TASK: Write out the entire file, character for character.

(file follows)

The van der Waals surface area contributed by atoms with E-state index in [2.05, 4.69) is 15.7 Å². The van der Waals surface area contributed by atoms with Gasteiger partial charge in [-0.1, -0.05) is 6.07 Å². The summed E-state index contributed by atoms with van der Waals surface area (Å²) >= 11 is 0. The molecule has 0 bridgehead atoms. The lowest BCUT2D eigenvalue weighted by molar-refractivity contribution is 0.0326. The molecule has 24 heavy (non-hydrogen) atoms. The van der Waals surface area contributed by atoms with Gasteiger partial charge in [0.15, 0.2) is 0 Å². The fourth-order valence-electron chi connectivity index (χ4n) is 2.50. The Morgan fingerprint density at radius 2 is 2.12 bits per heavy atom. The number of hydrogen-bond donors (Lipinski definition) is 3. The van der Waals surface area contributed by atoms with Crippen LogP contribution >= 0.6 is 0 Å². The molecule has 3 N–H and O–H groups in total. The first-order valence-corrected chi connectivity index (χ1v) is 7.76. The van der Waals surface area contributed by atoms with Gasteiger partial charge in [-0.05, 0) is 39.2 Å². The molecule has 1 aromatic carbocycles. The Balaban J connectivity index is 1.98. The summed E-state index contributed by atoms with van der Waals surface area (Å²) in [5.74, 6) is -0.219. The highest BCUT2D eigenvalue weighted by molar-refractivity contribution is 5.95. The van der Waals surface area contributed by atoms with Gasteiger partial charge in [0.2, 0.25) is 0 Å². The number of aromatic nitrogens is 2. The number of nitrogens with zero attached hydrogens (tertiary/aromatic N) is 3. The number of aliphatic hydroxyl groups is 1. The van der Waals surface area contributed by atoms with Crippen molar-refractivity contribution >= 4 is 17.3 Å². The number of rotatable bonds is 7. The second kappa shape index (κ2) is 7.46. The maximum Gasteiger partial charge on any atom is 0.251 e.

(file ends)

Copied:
The van der Waals surface area contributed by atoms with E-state index in [2.05, 4.69) is 15.7 Å². The van der Waals surface area contributed by atoms with Gasteiger partial charge in [-0.1, -0.05) is 6.07 Å². The summed E-state index contributed by atoms with van der Waals surface area (Å²) >= 11 is 0. The molecule has 0 bridgehead atoms. The lowest BCUT2D eigenvalue weighted by molar-refractivity contribution is 0.0326. The molecule has 24 heavy (non-hydrogen) atoms. The van der Waals surface area contributed by atoms with Gasteiger partial charge in [0.15, 0.2) is 0 Å². The fourth-order valence-electron chi connectivity index (χ4n) is 2.50. The Morgan fingerprint density at radius 2 is 2.12 bits per heavy atom. The number of hydrogen-bond donors (Lipinski definition) is 3. The van der Waals surface area contributed by atoms with Crippen LogP contribution >= 0.6 is 0 Å². The molecule has 3 N–H and O–H groups in total. The first-order valence-corrected chi connectivity index (χ1v) is 7.76. The van der Waals surface area contributed by atoms with Gasteiger partial charge in [-0.05, 0) is 39.2 Å². The molecule has 1 aromatic carbocycles. The Balaban J connectivity index is 1.98. The summed E-state index contributed by atoms with van der Waals surface area (Å²) in [5.74, 6) is -0.219. The highest BCUT2D eigenvalue weighted by molar-refractivity contribution is 5.95. The van der Waals surface area contributed by atoms with Gasteiger partial charge in [0.2, 0.25) is 0 Å². The number of aromatic nitrogens is 2. The number of nitrogens with zero attached hydrogens (tertiary/aromatic N) is 3. The number of aliphatic hydroxyl groups is 1. The van der Waals surface area contributed by atoms with Crippen molar-refractivity contribution >= 4 is 17.3 Å². The number of rotatable bonds is 7. The second kappa shape index (κ2) is 7.46. The maximum Gasteiger partial charge on any atom is 0.251 e.